Portfolio Update – September 2017Posted: October 15, 2017
Time for the quarterly results review!
Highlights for this quarter:
- I’ve increased my payroll contributions to take advantage of employer matching, which should result in some instant returns
- TTM passive income came in at $6,500, beating the benchmark TTM passive income of $6,000 by 8%
- Asset allocations are still out of whack
Let’s start off with the monthly performance summary:
This has been a rough quarter; in fact, the past five months have been rough. We have underperformed the benchmark since February, and in the tail end of the summer both the benchmark and my own total fund returns were in negative territory. That said, I did not let this deter me; if anything I went deeper into the market at that time and picked up additional shares of Aecon, Ryder, and Vanguard’s REIT index (VRE). As evidenced by the graph, in August we started to drift upwards again, and as of this quarter we are now exceeding the benchmark again.
One important thing to point out is that the margin portfolio is composed entirely of US stocks at this point; in fact: it is composed of a single US ETF, that of HYG (iShares high yield US ETF). I keep this ETF mainly as a way to generate passive US income for any time I travel to the US. You’ll notice that June, July, and August, had negative returns for that portfolio, and those negative returns were primarily a reflection of bonds dropping in the US at that time, as well as a weakening Canadian dollar against the US dollar. Finally, as expected the LIRA portfolio closely matched the returns of the benchmark — this makes sense since the LIRA and benchmark both track the Canadian Couch Potato strategy. That said, as the LIRA portfolio is only 25% of the aggregate portfolio value, it is only a small contributor to overall returns.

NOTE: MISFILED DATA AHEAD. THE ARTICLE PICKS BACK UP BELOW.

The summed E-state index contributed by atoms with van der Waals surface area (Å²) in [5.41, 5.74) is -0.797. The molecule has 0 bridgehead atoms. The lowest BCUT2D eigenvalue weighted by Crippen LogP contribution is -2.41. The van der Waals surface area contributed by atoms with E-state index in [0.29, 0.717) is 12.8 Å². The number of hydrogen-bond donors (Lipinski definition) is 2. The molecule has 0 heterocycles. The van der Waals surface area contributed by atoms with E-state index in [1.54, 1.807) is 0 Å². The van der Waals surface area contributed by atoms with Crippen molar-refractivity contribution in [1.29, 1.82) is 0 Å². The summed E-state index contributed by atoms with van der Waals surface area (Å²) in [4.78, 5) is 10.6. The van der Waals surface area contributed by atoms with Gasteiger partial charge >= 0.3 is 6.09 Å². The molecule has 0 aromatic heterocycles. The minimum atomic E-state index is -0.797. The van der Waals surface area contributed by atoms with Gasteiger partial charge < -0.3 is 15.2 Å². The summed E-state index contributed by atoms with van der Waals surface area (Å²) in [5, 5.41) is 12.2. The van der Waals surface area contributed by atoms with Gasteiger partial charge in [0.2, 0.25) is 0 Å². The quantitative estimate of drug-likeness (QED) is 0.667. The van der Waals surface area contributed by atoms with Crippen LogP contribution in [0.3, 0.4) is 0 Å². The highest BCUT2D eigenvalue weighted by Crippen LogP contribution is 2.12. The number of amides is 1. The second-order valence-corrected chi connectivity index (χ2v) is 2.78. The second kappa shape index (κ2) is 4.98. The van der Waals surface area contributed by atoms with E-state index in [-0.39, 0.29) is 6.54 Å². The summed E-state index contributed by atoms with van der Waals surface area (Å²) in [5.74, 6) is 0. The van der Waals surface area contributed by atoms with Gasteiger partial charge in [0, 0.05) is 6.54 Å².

On a trailing twelve month view, we are still relatively in positive territory. We have lost the monstrous 20% TTM returns from earlier this year, but are still coming in at a respectable 7.5%, which is virtually a match to the benchmark. Again, these aggregate TTM returns are being pulled down by the US only margin portfolio.
Of course, month over month returns are one thing, but as an income investor, total passive income is the key metric. The following two graphs show the story there:
The rolling month over month passive income is not that impressive: we have lost to the benchmark virtually every month. However, as discussed last time, this is mainly an artifact of timing. Illustrated in the second graph, TTM income is still relatively strong, and beating the benchmark by ~$500.
You’ll notice that there is a bit of a discrepancy from the March report: in March we reported less than $6,000 in TTM income, but now that number has been exceeded. I had inadvertently excluded some passive income from the certificated portfolio, and from my work DC pension plan, which adds to overall tax-deferred income. The latest numbers paint a rosier picture. That said, I also mentioned a concern with passive income dipping due to a large withdrawal in 2016 to help purchase our new home — that is still a going concern, as we are nowhere near the $8,500 TTM passive income that was occurring in 2015.
Finally, there is the issue of portfolio allocation:
While I have been aggressively investing any spare capital into my tax-free account, and purchasing iShares REIT ETF–VRE.TO–I have not made much of a dent in the allocation. I am still grossly over-allocated to the equity sector, and as such the focus will continue to be on building up the real estate exposure of the portfolio. I plan on doing this by continuing to allocate spare capital into VRE.TO, H&R REIT, and RIOCAN, as the opportunities arise.
While many Canadian’s experienced a stellar summer, they did not experience stellar markets. However, even in down times the important thing is to stay the course, and take advantage of market downticks if you can, by deploying any excess funds you have into the market while prices are suppressed.
Onwards and upwards!